17. I can’t tell from the picture, but is that a Ruby Throated Hummingbird? I only ask because until recently that was petty much the only species found in Ohio. However, for the last couple of years Rufous Hummingbirds have been showing up in Central Ohio. I’d be interested to know if they’ve managed to increase their range to your part of the state.

  18. If your hummingbird feeder is low enough, you can stand perfectly still with your two index fingers where the perches are on the feeder and the hummingbirds will land on your fingers. Granted you have to stand very still for quite some time, but it will work. It’s a strange feeling – tiny pinpricks on your fingers with almost no weight at all. Plus you get to see them very close up. The only real problem is holding your arms up that long. If there are a lot of hummingbirds vying for the perches, it can take less time than you might imagine for one to land. Quite the experience.

  19. Heteromeles – Heteromeles is the genus of toyon, a shrub in the rose family that occurs from San Francisco south to Baja California. It is the "holly" of Hollywood fame

    Good picture!

    Hummingbirds are great fun. After dinner, we go out and watch the antics of Anna’s hummingbirds around the feeders until dark. It’s better than TV. We’ve learned to recognize them both by appearance (they are recognizable as individuals) and behavior (ditto). I’m learning that their anti-social reputation (largely earned) hides something more complex. For example, I’ve seen two females share a single feeder (taking turns at the opening), and seen a dominant male allow a youngster to feed, even though he vigorously chases others away.

  20. Last time I had to replace the hummingbird feeder, I deliberately looked for one with perches, because I love to see them sit like that–and then chase each other off of the perches! You get pretty good at spotting them in the trees, after a while of that, too, but I’ve never managed to photograph one. Great shot!

  21. adobedragon – New Mexico, USA – Author of The Music of Chaos, an urban fantasy novel and The Canvas Thief, a paranormal romance.
    P. Kirby

    “I have to tell you I think this is the first time I have ever seen a live hummingbird not flapping its wings.”

    Really? Because, at my house there’s always one selfish little shit who’s parked himself on the feeder–using the handy perches–where he can guard and hog all the sugar water all day. Especially this time a year when the Rufus hummingbirds come through. They are especially feisty. A few of the lower ranking, but no less bellicose, hummingbirds are usually stationed in nearby bushes or the sunflowers, creating a gauntlet for any other birds that try to get to the feeder.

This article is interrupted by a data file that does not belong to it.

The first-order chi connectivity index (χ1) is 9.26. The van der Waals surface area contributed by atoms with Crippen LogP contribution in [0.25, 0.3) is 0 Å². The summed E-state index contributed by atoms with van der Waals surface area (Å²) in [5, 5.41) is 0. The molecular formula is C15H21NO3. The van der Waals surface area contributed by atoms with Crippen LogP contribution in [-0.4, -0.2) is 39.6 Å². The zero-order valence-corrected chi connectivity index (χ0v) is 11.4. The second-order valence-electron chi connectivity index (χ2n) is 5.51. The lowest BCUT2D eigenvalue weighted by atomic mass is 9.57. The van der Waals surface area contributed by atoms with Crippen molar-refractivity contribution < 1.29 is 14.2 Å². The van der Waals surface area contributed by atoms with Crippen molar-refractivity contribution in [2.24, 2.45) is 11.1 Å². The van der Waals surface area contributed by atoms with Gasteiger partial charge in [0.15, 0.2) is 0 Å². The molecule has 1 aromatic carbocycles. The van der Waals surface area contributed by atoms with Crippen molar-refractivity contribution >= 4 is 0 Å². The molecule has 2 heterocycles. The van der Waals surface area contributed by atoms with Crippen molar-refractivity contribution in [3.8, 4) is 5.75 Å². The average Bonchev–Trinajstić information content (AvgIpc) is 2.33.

22. We have a hummer who likes to perch in the top of the cherry tree at dusk and chitter away. But we have a hardy batch that lives here year-round.

    When I was a kid, the hummers used to nest around the house. One time a nest fell down and my mother rescued a baby. While she was fixing up a replacement nest (Cool Whip container holding the nest, tied to the tree, baby hummingbird sat on my finger. I actually have pictures…

  23. I’ll confess, I never saw hummingbirds land on anything until last summer. Like comment #23 I have one very selfish one who sits on a tree branch above the feeder and chases off any others that try to feed. I tried two feeders to resolve the problem, but they seem to like fighting! This little buzzer even chases off bigger birds who have the audacity to perch on the fence near the feeder….the ultimate Napoleon complex!

  24. shaunduke – Shaun Duke is a podcaster, a reviewer, a blogger, and a writer. He is a host on the Hugo-nominated Skiffy and Fanty Show, a blogger at The World in the Satin Bag, a freelance editor at The Duke of Editing, and a co-owner of Young Writers Online. He also co-hosts Totally Pretentious, a movie discussion podcast, with David Annandale. Outside of fandom activities, he is a PhD candidate in English at the University of Florida, where he studies science fiction, postcolonialism, and Caribbean literature.

    In the interest of adding something serious to this thread: my grandma’s house is awful for hummingbirds. The poor things get stuck inside all the time. It’s really sad, because they are beautiful creatures, who really do never stay still. How you got that picture is beyond me. Don’t they have to consume 10 times their weight to keep going?

  25. The one time I saw a stationary hummingbird was a few years ago at work. I was coming back from lunch, and spotted a tiny, shining, green hummingbird sitting by the curb. I took a picture (which was out of focus – very sad). He continued to sit there. I was afraid he would be run over, so I picked him up and placed him in a clearing next to our office. He didn’t even try to fly away when I was carrying him. I think he was stunned.

    He turned his head and looked at me while I was carrying him. I like to think he knew I wasn’t going to hurt him.

    I went back an hour later and he was gone. I hope he flew away.